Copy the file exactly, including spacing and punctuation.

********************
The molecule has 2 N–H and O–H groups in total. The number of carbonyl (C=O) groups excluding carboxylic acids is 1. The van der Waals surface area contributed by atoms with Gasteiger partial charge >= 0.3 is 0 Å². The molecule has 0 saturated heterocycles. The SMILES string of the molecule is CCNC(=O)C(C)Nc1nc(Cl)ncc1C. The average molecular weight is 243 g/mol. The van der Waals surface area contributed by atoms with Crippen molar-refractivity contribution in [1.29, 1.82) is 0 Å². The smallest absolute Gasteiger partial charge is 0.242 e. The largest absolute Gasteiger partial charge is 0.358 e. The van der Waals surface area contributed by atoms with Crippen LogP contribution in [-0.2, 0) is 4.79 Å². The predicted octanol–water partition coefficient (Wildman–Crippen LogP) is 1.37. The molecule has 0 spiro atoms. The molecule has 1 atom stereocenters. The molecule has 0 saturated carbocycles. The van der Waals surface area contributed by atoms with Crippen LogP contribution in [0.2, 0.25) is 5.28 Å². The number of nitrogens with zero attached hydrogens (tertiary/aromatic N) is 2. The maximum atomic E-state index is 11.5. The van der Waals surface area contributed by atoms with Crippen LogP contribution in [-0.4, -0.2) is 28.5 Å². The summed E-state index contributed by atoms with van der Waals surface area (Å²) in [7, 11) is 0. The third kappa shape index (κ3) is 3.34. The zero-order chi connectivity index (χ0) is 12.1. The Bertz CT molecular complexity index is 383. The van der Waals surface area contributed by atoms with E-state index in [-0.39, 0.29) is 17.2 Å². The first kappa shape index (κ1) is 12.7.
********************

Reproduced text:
The molecule has 2 N–H and O–H groups in total. The number of carbonyl (C=O) groups excluding carboxylic acids is 1. The van der Waals surface area contributed by atoms with Gasteiger partial charge >= 0.3 is 0 Å². The molecule has 0 saturated heterocycles. The SMILES string of the molecule is CCNC(=O)C(C)Nc1nc(Cl)ncc1C. The average molecular weight is 243 g/mol. The van der Waals surface area contributed by atoms with Crippen molar-refractivity contribution in [1.29, 1.82) is 0 Å². The smallest absolute Gasteiger partial charge is 0.242 e. The largest absolute Gasteiger partial charge is 0.358 e. The van der Waals surface area contributed by atoms with Crippen LogP contribution in [-0.2, 0) is 4.79 Å². The predicted octanol–water partition coefficient (Wildman–Crippen LogP) is 1.37. The molecule has 0 spiro atoms. The molecule has 1 atom stereocenters. The molecule has 0 saturated carbocycles. The van der Waals surface area contributed by atoms with Crippen LogP contribution in [0.2, 0.25) is 5.28 Å². The number of nitrogens with zero attached hydrogens (tertiary/aromatic N) is 2. The maximum atomic E-state index is 11.5. The van der Waals surface area contributed by atoms with Crippen LogP contribution in [-0.4, -0.2) is 28.5 Å². The summed E-state index contributed by atoms with van der Waals surface area (Å²) in [7, 11) is 0. The third kappa shape index (κ3) is 3.34. The zero-order chi connectivity index (χ0) is 12.1. The Bertz CT molecular complexity index is 383. The van der Waals surface area contributed by atoms with E-state index in [-0.39, 0.29) is 17.2 Å². The first kappa shape index (κ1) is 12.7.